Motorcycle security

8 Smart Ways to Make Your Motorcycle Burglar-proof

Motorcycle Products and tools

Riding motorcycles are for the individuals who crave adventure. For passionate drivers, the energy, excitement, freedom and immense thrill are just some of the joys we never get enough of. A bike ride offers you a front row seat to nature and all its beauty. Alternatively, your bike might be less for adventure and more for convenience. With a motorcycle, commuting through dense traffic is made fun and fast.

Regardless of the purpose you use your bike, one thing is for sure; it is a great investment. Considering the amount of cash you put in, its security is of great importance. Thus, you need to know the gadgets and measures available to you to boost your bike’s safety. Some might be a bit obvious but others I am sure you have not heard of before. With them, we hope to help you avoid trouble down the line. These gadgets include:

Disc Locks/U-LocksDisc Locks

Disc Locks come in many shapes and sizes to suit the needs of different customers. These locks help secure the bike to immovable objects and, thus, deter thieves. While the lock cannot stop all determined thieves every time, they will always work as an obstacle to a thief’s intentions. Have a brightly colored lock, securing your bike, and any thief will think twice before targeting your bike. If you can get a lock for each wheel, then that would be even more discouraging.

Data tag

You have probably not heard of this yet, but it’s a remarkable security feature to have on your motorcycle. It uses state of the art identification methods to put permanent marks on your bike. With it, the bike becomes identifiable only to you. Police, also, have an easier time identifying your motorcycle by knowing what marks to look for.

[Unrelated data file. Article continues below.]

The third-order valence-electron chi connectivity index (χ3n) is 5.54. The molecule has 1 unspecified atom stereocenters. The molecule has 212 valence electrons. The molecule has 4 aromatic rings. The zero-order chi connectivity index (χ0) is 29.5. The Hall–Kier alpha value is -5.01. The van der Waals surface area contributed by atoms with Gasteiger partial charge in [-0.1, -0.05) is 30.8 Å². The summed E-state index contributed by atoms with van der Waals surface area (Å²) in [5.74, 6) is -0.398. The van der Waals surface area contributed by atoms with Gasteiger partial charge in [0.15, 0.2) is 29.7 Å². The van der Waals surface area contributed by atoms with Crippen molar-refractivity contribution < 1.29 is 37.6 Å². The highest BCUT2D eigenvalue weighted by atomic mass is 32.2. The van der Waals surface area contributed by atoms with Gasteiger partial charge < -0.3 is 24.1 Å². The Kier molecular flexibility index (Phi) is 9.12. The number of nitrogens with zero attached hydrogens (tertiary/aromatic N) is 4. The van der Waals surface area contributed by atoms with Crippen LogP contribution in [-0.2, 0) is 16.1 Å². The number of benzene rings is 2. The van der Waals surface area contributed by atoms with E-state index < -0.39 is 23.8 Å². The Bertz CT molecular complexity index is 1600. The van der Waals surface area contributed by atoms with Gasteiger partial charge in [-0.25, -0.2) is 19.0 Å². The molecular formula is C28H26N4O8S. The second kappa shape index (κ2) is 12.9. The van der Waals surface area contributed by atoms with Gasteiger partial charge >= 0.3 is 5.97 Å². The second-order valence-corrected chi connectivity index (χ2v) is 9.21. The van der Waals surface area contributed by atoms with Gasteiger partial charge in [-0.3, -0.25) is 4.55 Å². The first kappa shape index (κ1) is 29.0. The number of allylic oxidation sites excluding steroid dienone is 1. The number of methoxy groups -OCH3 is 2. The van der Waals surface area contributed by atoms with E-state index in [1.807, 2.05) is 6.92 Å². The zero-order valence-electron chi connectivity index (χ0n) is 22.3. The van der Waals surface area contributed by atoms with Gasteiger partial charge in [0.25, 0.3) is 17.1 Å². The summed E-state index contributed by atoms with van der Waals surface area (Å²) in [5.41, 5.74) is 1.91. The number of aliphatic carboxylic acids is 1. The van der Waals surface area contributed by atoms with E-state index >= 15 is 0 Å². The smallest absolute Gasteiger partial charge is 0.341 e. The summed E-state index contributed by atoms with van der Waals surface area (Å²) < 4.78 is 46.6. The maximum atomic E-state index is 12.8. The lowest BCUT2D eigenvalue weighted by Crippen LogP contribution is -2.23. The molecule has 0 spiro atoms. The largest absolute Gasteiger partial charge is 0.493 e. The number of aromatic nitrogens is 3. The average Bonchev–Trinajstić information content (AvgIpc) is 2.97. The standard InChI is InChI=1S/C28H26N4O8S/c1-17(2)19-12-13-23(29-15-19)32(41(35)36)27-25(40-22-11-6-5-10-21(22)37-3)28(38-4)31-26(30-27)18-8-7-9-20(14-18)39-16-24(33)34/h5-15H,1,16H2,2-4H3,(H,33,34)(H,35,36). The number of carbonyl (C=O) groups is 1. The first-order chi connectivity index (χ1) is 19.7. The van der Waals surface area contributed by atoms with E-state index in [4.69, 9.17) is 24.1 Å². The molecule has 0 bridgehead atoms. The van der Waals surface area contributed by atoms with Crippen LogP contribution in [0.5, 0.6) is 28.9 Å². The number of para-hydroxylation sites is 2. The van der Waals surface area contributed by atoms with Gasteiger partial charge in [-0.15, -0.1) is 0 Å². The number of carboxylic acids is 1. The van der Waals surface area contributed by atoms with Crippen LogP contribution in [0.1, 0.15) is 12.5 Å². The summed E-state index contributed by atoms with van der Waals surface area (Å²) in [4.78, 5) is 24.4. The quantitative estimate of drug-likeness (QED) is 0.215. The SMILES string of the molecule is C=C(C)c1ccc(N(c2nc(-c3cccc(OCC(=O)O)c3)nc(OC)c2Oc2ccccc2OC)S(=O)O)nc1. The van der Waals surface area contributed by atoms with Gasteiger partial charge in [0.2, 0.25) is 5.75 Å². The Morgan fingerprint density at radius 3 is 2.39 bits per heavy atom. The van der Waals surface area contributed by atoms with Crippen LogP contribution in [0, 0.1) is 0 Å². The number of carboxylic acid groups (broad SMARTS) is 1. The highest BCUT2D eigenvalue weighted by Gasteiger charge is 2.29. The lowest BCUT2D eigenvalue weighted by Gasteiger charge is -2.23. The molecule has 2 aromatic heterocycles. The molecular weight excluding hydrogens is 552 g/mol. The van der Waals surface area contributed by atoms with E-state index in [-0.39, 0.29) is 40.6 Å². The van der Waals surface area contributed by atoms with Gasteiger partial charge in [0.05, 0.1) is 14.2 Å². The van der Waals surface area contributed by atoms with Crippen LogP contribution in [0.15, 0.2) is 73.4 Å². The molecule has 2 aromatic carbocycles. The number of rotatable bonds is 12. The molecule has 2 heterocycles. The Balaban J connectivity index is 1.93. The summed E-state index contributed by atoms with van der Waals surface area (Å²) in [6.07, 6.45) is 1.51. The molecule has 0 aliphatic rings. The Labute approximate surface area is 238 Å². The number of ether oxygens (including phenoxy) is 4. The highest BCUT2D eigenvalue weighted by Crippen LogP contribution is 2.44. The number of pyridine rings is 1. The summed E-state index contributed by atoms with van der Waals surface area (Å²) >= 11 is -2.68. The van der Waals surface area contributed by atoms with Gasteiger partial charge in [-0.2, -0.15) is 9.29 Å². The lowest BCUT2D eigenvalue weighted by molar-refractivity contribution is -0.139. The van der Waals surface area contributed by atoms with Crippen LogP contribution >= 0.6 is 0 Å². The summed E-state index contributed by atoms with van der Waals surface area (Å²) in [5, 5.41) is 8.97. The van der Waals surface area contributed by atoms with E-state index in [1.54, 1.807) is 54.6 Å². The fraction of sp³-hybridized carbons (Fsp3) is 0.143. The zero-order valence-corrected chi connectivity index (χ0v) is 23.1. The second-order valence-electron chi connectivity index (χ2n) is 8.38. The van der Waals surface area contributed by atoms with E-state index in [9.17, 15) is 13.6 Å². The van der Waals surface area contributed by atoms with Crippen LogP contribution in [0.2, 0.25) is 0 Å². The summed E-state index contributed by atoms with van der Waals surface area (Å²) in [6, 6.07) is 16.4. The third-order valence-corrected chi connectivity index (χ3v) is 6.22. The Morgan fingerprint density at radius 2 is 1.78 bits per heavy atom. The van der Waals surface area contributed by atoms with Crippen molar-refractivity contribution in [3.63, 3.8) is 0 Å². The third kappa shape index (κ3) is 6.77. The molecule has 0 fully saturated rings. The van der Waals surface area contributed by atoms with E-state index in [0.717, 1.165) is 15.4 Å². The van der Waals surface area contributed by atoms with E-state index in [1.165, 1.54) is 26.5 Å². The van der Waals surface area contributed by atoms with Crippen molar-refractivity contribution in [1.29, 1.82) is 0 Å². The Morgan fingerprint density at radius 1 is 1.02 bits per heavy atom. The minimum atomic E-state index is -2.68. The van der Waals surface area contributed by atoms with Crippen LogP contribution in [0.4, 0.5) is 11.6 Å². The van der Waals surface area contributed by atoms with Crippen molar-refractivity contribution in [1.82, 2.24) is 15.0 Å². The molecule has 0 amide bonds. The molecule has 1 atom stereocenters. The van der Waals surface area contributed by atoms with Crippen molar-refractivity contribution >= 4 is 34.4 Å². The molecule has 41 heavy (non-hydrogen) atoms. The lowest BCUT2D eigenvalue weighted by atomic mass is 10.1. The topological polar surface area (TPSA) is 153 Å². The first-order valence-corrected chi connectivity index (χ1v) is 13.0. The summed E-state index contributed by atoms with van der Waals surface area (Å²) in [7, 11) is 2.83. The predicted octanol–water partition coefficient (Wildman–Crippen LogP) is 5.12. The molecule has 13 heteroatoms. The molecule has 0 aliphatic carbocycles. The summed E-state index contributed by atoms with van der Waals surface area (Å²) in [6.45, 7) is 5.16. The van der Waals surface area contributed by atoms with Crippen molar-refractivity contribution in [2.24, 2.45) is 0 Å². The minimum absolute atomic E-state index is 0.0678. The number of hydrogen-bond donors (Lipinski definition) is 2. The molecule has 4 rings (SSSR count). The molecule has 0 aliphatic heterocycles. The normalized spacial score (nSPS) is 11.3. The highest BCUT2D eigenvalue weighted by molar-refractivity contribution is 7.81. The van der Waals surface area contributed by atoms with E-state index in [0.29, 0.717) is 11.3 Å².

With data tag, a permanent code is programmed on your motorcycle’s panel. Should the bike be stolen, you can activate the transponders to send signals from the wheels and petrol tank. Such signals are picked up by police scanners and make simple work of recovering your bike.

Ground Anchor

Ships use anchors to remain stationary and restrict movement. The good thing is, you can get anchors for your bike too. At a low price too. Once bought, you will need to ensure the anchor is fixed on the ground at your designated parking spot at work or home. Once done, the work required to steal your bike would be more stressful. It would be unnecessarily noisy as well, and no thief wants to attract attention to them, now right?

The ground anchor needs to be placed in a secure place to be most effective. A place where you know such thieves would need to hassle to a great extent to make away with your bike. As such, look for a place that would have numerous hindrances to using cutting devices such as disk cutters.

Brake Lever LockBrake Lever Lock